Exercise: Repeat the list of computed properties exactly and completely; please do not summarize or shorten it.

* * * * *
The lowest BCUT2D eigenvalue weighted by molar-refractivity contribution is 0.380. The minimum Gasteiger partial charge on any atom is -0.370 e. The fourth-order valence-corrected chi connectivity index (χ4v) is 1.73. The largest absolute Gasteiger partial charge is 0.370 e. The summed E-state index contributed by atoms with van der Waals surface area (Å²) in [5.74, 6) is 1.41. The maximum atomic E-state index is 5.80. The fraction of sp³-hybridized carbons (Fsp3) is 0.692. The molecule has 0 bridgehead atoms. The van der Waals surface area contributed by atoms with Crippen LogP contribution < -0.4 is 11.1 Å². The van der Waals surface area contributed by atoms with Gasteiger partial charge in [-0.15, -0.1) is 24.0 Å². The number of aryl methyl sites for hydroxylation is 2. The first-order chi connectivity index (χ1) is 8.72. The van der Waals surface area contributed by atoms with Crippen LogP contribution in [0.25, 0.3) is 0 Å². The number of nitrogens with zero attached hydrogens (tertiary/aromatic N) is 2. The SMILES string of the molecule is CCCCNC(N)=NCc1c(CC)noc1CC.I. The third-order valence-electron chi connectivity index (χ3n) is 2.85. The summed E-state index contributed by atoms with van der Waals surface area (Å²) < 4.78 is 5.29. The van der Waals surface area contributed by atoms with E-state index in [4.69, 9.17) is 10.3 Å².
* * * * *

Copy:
The lowest BCUT2D eigenvalue weighted by molar-refractivity contribution is 0.380. The minimum Gasteiger partial charge on any atom is -0.370 e. The fourth-order valence-corrected chi connectivity index (χ4v) is 1.73. The largest absolute Gasteiger partial charge is 0.370 e. The summed E-state index contributed by atoms with van der Waals surface area (Å²) in [5.74, 6) is 1.41. The maximum atomic E-state index is 5.80. The fraction of sp³-hybridized carbons (Fsp3) is 0.692. The molecule has 0 bridgehead atoms. The van der Waals surface area contributed by atoms with Crippen LogP contribution < -0.4 is 11.1 Å². The van der Waals surface area contributed by atoms with Gasteiger partial charge in [-0.15, -0.1) is 24.0 Å². The number of aryl methyl sites for hydroxylation is 2. The first-order chi connectivity index (χ1) is 8.72. The van der Waals surface area contributed by atoms with Crippen LogP contribution in [0.25, 0.3) is 0 Å². The number of nitrogens with zero attached hydrogens (tertiary/aromatic N) is 2. The SMILES string of the molecule is CCCCNC(N)=NCc1c(CC)noc1CC.I. The third-order valence-electron chi connectivity index (χ3n) is 2.85. The summed E-state index contributed by atoms with van der Waals surface area (Å²) < 4.78 is 5.29. The van der Waals surface area contributed by atoms with E-state index in [4.69, 9.17) is 10.3 Å².